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Unplotting the Past The Metaphorical Play of History in Shakespeare's First and Second Tetralogies

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Description: In the first and second tetralogies of his histories, William Shakespeare challenges the metaphor of history as a narrative and introduces the metaphor of history as a drama. In this new metaphorical figuration of history, performance, and not premeditated narrative, ultimately dictates the terms for historical discourse. In utilizing the Conceptual Blending model from cognitive linguistic metaphor theory, and employing Eve Sweetser's work in performativity theory, and particularly the notion of negotiability, it is possible to analyze the way Shakespeare's characters create, and interact with, their own histories. This paper explores how Shakespeare interrogates the ability of different rituals and performances to alter the current and future circumstances of the characters in his histories from Richard II to Richard III as they vie with the problems of kingship, prophecy and cursing.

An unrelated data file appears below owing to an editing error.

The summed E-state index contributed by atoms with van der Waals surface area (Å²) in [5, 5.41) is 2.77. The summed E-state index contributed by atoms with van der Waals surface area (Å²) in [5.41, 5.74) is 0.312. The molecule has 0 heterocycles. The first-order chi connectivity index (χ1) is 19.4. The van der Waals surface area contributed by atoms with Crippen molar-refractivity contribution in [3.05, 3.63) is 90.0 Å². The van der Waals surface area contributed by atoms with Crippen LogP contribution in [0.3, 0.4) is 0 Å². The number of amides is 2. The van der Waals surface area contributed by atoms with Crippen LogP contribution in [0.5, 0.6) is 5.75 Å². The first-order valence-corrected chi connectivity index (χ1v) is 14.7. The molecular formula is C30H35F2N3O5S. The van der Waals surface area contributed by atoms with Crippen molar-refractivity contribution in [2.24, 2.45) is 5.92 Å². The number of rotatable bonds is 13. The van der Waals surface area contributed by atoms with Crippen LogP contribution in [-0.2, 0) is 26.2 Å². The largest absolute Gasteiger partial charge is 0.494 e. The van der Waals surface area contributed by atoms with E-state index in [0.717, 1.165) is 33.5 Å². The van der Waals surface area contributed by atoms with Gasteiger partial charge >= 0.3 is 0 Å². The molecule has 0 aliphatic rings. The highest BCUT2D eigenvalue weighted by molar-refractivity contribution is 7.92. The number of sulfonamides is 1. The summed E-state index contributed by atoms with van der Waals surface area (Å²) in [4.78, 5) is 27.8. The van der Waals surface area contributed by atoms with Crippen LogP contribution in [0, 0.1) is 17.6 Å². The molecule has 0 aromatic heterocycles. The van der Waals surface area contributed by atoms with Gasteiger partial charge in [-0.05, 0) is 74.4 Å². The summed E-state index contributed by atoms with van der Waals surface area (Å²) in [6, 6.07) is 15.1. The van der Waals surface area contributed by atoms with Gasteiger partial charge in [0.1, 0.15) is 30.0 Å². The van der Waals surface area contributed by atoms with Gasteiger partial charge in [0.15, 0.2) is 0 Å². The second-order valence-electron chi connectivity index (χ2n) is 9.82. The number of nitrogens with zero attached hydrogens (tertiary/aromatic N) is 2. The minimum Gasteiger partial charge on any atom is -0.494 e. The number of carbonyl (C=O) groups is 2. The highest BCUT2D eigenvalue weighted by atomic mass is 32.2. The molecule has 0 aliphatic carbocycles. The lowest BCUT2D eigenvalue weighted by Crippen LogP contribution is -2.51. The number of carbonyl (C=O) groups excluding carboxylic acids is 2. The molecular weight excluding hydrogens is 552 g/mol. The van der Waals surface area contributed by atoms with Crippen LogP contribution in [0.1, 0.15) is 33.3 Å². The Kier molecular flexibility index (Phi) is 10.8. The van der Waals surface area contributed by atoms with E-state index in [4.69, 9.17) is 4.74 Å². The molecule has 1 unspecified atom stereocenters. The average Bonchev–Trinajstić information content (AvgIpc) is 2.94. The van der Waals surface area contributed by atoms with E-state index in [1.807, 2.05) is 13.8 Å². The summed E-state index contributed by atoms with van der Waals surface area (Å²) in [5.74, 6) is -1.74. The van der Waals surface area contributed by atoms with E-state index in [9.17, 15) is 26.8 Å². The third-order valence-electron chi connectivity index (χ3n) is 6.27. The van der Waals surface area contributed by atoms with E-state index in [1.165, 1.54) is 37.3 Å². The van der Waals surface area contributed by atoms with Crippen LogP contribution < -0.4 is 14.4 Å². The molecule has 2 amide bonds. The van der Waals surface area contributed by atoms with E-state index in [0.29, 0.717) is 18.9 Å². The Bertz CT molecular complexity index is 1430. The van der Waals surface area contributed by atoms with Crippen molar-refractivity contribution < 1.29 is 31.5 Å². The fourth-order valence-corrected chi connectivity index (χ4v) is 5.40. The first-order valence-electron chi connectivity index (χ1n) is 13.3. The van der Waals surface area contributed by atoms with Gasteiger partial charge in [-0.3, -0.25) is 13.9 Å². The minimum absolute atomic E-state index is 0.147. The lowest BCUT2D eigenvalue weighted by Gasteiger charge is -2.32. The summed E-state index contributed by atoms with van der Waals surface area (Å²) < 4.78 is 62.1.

Language: English
Format: Degree Work